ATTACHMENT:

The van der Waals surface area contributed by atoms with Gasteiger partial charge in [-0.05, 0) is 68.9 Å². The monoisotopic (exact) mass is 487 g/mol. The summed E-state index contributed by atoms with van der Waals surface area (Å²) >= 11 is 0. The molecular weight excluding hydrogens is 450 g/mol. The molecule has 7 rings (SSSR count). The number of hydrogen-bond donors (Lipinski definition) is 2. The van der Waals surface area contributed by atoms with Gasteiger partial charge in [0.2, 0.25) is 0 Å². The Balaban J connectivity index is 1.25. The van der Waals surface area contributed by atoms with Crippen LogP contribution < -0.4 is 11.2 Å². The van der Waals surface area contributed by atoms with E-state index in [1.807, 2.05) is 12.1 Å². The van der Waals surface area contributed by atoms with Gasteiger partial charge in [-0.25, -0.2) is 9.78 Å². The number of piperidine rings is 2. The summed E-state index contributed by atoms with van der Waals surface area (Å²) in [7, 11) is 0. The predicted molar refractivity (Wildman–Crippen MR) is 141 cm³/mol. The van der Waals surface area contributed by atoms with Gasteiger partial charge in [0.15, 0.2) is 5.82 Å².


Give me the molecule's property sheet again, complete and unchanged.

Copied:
The van der Waals surface area contributed by atoms with Gasteiger partial charge in [-0.05, 0) is 68.9 Å². The monoisotopic (exact) mass is 487 g/mol. The summed E-state index contributed by atoms with van der Waals surface area (Å²) >= 11 is 0. The molecular weight excluding hydrogens is 450 g/mol. The molecule has 7 rings (SSSR count). The number of hydrogen-bond donors (Lipinski definition) is 2. The van der Waals surface area contributed by atoms with Gasteiger partial charge in [0.2, 0.25) is 0 Å². The Balaban J connectivity index is 1.25. The van der Waals surface area contributed by atoms with Crippen LogP contribution < -0.4 is 11.2 Å². The van der Waals surface area contributed by atoms with E-state index in [1.807, 2.05) is 12.1 Å². The van der Waals surface area contributed by atoms with Gasteiger partial charge in [-0.25, -0.2) is 9.78 Å². The number of piperidine rings is 2. The summed E-state index contributed by atoms with van der Waals surface area (Å²) in [7, 11) is 0. The predicted molar refractivity (Wildman–Crippen MR) is 141 cm³/mol. The van der Waals surface area contributed by atoms with Gasteiger partial charge in [0.15, 0.2) is 5.82 Å².